Refinancing made sense and played an important role, because even though we knew we were taking on more risk by refinancing to a shorter-term variable loan, we were also confident that we were on track to pay it off quickly. Our jobs were stable, and as a two-income family, one of us would still work if the other lost a job.
You also had a baby and bought a house in 2015. How did those milestones impact your repayment progress?
Buying the house was actually cash positive. We had to come up with the down payment, but our mortgage is significantly less than what we were paying in rent. In our area, it’s much cheaper to buy than to rent.
The baby is obviously a big expense, but he arrived around the same time we paid off all our loans. We only missed our goal of 14 months by only about three weeks. Not to make excuses, but it was kind of a busy year!
How do you think the current job outlook for new lawyers will impact their loan repayment strategies?
I entered law school right before the recession hit. The whole world changed while I was there. While law jobs with high-paying salaries are still out there, it seems only lawyers who graduated from top-tier schools get those. For middle-tier school graduates, jobs just don’t pay what they did when I started law school.
Still, it’s possible to pay off student loans when earning a lower salary in law. One person I talk to through my blog makes around $80,000 a year and has a very large debt burden. But he just decided to tackle it, even though it involves sacrifices.
My husband and I are grateful we were in a position to commit seriously to paying off my loans. It would have been a lot more difficult if we had waited until after starting a family. But for people who don’t have the luxury of focusing solely on their loans, or who have different priorities, a more balanced approach is helpful.
For example, single attorneys in a high-tax bracket might choose to balance paying off loans and contributing to tax-deferred accounts to minimize their tax burdens. Young families intent on buying a home might want to save toward that goal while also trying to accelerate at least some of their student loan debt, if the interest rates on their loans are low enough. Of course, for folks who have high-interest debt and a low-interest student loan, it makes sense to prioritize the high-interest debt.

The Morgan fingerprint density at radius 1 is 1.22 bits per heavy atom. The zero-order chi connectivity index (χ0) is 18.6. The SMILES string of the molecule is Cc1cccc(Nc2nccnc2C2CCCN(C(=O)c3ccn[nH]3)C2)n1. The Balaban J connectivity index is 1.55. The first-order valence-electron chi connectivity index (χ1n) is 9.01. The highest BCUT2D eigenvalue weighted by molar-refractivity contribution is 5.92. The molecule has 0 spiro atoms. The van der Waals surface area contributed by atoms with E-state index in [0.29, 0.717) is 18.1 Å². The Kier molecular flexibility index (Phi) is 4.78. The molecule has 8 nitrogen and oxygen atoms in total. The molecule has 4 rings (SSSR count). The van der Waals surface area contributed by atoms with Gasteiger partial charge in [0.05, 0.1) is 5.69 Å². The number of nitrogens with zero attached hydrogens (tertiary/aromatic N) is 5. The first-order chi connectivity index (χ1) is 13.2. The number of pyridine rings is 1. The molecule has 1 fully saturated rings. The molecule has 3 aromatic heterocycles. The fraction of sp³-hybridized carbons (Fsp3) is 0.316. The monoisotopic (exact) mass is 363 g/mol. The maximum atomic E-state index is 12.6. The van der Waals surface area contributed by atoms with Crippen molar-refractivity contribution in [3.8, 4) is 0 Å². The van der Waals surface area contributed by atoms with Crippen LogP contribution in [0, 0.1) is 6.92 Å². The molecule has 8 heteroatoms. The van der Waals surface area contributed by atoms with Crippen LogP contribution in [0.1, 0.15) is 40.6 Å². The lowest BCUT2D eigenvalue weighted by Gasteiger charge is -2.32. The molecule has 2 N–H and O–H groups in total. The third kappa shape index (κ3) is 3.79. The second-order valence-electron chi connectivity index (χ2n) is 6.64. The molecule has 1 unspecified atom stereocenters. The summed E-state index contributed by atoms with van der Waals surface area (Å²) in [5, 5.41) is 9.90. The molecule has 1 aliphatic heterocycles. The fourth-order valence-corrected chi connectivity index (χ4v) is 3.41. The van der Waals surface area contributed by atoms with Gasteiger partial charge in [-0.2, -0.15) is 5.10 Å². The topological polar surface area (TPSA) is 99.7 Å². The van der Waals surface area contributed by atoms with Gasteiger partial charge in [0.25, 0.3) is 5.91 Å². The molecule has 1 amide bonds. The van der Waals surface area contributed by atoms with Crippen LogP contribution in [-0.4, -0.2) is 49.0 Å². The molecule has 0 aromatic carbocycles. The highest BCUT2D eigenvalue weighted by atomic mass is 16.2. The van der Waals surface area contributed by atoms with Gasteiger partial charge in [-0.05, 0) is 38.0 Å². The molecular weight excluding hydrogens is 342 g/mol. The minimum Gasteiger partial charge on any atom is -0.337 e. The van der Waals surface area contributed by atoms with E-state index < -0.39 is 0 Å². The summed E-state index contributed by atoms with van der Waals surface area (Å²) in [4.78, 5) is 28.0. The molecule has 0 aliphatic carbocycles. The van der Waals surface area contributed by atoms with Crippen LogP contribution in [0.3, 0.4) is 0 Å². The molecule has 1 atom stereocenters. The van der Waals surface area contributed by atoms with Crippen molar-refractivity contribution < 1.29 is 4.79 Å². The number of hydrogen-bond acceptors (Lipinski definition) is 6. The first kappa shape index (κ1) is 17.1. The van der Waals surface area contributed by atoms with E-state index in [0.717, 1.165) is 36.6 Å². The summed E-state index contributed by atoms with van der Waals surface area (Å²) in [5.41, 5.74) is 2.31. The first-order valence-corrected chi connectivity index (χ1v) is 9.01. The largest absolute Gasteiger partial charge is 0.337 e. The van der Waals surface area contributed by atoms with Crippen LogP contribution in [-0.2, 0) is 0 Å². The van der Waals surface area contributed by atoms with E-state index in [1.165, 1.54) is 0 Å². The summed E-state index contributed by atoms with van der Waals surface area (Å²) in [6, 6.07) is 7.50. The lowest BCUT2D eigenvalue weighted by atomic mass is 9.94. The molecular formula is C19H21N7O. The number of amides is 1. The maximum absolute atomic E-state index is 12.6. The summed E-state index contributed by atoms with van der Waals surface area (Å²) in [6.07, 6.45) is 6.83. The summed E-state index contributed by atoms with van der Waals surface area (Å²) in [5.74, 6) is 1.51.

What role does mindset play in student loan debt payoff success?
As we were paying down my loans, it became more like a game, rather than a goal detracting from our quality of life. We found a creative way to solve a problem, and it was very satisfying to determine strategies together. It was even good for our marriage.
Mindset is key because you want to avoid feeling overwhelmed. So, as you make sacrifices, it’s important to remind yourself that you’re doing so for only a short term. You can do anything for a year or two, especially if the end goal is so rewarding.
I have friends who work at big law firms and make a lot more than what my husband and I do, yet they think they can’t pay down their loans. They work so hard—every minute is taken up by their jobs—and they have other pressures. But like most problems in life, if you’re really willing to think seriously about it and tackle it, you can usually find a solution.
Loan Forgiveness and Assistance Programs for Lawyers
John R. Justice Student Loan Repayment Assistance Programs — For state and federal public defenders and state prosecutors who agree to remain in their roles for at least three years.
Public Service Loan Forgiveness Program — For those employed by federal, state, local, or tribal government organizations or tax-exempt non-profits, or for those serving in a full-time AmeriCorps or Peace Corps position.
Department of Justice Attorney Student Loan Repayment Program — For DOJ employees. Matches loan payments made by the individual attorney, who must apply for limited funds. New requests accepted in March 2017.
Herbert S. Garten Loan Repayment Assistance Program — For Legal Services Corporation grantee program attorneys, who may receive up to $5,600 per year for up to three years. A program of the nonprofit organization LSC, the largest funder of civil legal aid for low-income Americans.
School-offered loan repayment assistance programs — For law school graduates working in the public interest sector, government, or other low-paying legal fields.
Loan Repayment Assistance Programs — Mainly for public interest law emplo@yees, with some programs funded by state legislative appropriations and others relying on funding from the private sector or Interest on Lawyers Trust Accounts.